Divorce alone doesn’t fit the clinical definition of a traumatic event. But it’s possible that for some people, going through a divorce may lead to trauma-related symptoms.
Divorce can be painful, even when you want it. It’s natural and valid to feel hopeless, sad, or let down if you’re going through a divorce. But this is different from experiencing trauma.
A traumatic event is defined by the
However, the clinical definition of trauma is established by the Diagnostic and Statistical Manual of Mental Disorders, 5th edition, text revision (DSM-5-TR). This is the reference handbook that most U.S. mental health professionals use to provide a diagnosis.
According to the DSM-5-TR, trauma is the result of a traumatic event that involves an evident threat to life, serious injury, or sexual assault. In this sense, by definition, a traumatic event isn’t the same as a stressful event.
A traumatic event often overwhelms you to the point that you may feel you have no resources left to deal with it. This may lead you to experience trauma denial, shock, and other mental health challenges. These symptoms are typically known as a trauma response.
“The emotion of trauma and the actual event of trauma are two different things that most people get confused about,” says Sasha Jackson, a licensed clinical social worker in San Joaquin, California.
What you may experience as a traumatic event may not be so for someone else. In this sense, traumatic experiences are subjective and can be very intimate and personal.
If an experience becomes a traumatic event for you, you may develop signs of trauma or a mental health condition. These effects are what most people call trauma.
Under the NIH definition, divorce could be considered a traumatic event. But, based on the DSM-5-TR, divorce doesn’t meet the medical criteria.
It’s possible that, for some people, a divorce can become a traumatic experience if it causes significant distress and shock. But, this may be more related to the circumstances around the divorce than the act of getting divorced itself.
A divorce can become a traumatic incident for the adults separating if, what leads up to it and what follows afterward, is significantly painful. Infidelity, domestic violence, emotional abandonment, and verbal abuse, for instance, could lead to trauma.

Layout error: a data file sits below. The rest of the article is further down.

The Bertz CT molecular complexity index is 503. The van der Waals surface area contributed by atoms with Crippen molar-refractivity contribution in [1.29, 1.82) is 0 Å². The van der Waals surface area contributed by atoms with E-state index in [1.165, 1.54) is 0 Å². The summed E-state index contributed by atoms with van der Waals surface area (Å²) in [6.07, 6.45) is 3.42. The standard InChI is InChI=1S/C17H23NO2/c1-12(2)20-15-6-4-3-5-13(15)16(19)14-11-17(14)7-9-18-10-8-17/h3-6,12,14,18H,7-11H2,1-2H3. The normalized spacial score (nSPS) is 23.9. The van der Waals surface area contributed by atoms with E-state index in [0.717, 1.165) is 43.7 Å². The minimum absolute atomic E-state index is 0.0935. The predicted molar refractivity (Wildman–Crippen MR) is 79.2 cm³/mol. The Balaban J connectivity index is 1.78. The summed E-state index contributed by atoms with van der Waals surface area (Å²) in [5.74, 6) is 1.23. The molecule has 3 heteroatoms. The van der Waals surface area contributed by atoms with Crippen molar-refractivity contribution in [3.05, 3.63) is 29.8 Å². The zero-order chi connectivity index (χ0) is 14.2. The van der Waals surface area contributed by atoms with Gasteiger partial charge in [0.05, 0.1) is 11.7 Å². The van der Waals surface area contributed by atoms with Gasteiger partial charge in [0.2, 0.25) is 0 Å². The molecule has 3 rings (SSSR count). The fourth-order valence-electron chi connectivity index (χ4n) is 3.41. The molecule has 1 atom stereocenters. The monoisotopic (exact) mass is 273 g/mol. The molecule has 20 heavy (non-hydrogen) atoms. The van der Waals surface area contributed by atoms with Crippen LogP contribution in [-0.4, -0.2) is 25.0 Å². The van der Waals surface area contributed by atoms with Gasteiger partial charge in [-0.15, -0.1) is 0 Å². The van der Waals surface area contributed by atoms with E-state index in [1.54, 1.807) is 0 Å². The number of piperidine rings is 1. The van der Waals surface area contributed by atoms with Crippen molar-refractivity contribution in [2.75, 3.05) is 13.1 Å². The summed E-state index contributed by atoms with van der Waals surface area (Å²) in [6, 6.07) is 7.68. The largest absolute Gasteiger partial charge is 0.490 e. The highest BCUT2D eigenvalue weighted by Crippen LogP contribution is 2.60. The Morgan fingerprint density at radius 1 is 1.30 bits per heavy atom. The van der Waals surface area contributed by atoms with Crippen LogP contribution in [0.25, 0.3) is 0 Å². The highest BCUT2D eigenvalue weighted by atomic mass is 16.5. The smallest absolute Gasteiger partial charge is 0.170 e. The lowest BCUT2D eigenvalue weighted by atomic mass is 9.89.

A divorce can also lead to trauma when it leads to a deep sense of loss or grief, says Luis D. L. Ramirez II, a psychologist and clinical director of the Children’s Center of the Antelope Valley in Lancaster, California.
But, mental health professionals don’t typically consider divorce itself as a traumatic event for adults.
On the other hand, divorce has been
“Divorce can cause trauma because it can make the child feel a deep sense of loss as well as grief. This can be exacerbated by fighting between parents,” Ramirez says.
If a child witnessed a significant incident of violence or verbal abuse between the parents, or has been constantly exposed to those, they may have an increased chance of experiencing a trauma response.
How a child, or an adult, reacts to a potentially traumatic event may depend on many factors including social support, emotional resources available, and tools to cope.
Can divorce traumatize adult children? The research on how divorce may affect adult children is limited.
Trauma response can be acute or chronic.
If divorce has been a traumatic event for you, trauma symptoms may start emerging immediately or after a few weeks or months. You may also experience these symptoms in the years after your divorce or the divorce of your own parents.
If the circumstances of the divorce have involved a series of multiple traumatic events, like neglect and violence, it’s possible that some people may develop symptoms of complex trauma.
Signs of trauma in children may include:
- developmental regression
- weight changes
- separation anxiety
- changes in sleep patterns
- emotional outbursts without any apparent reason
- changes in academic performance
- social withdrawal
- sudden changes in behavior
Signs and symptoms of trauma in adults may include:
- symptoms of personality disorders
- insecure attachment styles
- symptoms of persistent depression
- emotional outbursts or adult temper tantrums
- persistent nightmares or flashbacks
- tendency to regress or get stuck at the age of trauma
- symptoms of anxiety
- symptoms of post-traumatic stress disorder (PTSD)
- avoidant behaviors
- isolation from loved ones
It could be grief, trauma, or both. In fact, you may experience traumatic grief. The latter is a term used to refer to a formal mental health condition known as prolonged grief disorder.
Grief is an emotional response to a significant loss. It may appear with emotions like sadness, hopelessness, and anger. But it tends to resolve on its own after some time unless it develops into prolonged grief disorder.
Trauma more often requires professional support to resolve. It may also have a greater and lasting impact on how you see yourself, others, and the world in general.
“Divorce is a highly emotional experience and it resembles more of a loss versus a trauma. When individuals go through a divorce they are essentially going through a grieving experience,” says Jackson.
Only a licensed mental health professional may be able to offer you an accurate diagnosis and work with you on a healing plan.
Trauma and grief can both be managed and overcome. You’re not alone and support is available.
According to the clinical definition of trauma, divorce isn’t considered a traumatic event in itself. However, what may not be traumatic for you may be so for someone else.
If an event, like divorce, is experienced as a significantly shocking, overwhelming, life threatening, or painful incident, it could become a traumatic event and lead to trauma response.
If you or your child are experiencing trauma symptoms related to divorce or related events, consider seeking the help of a licensed mental health professional.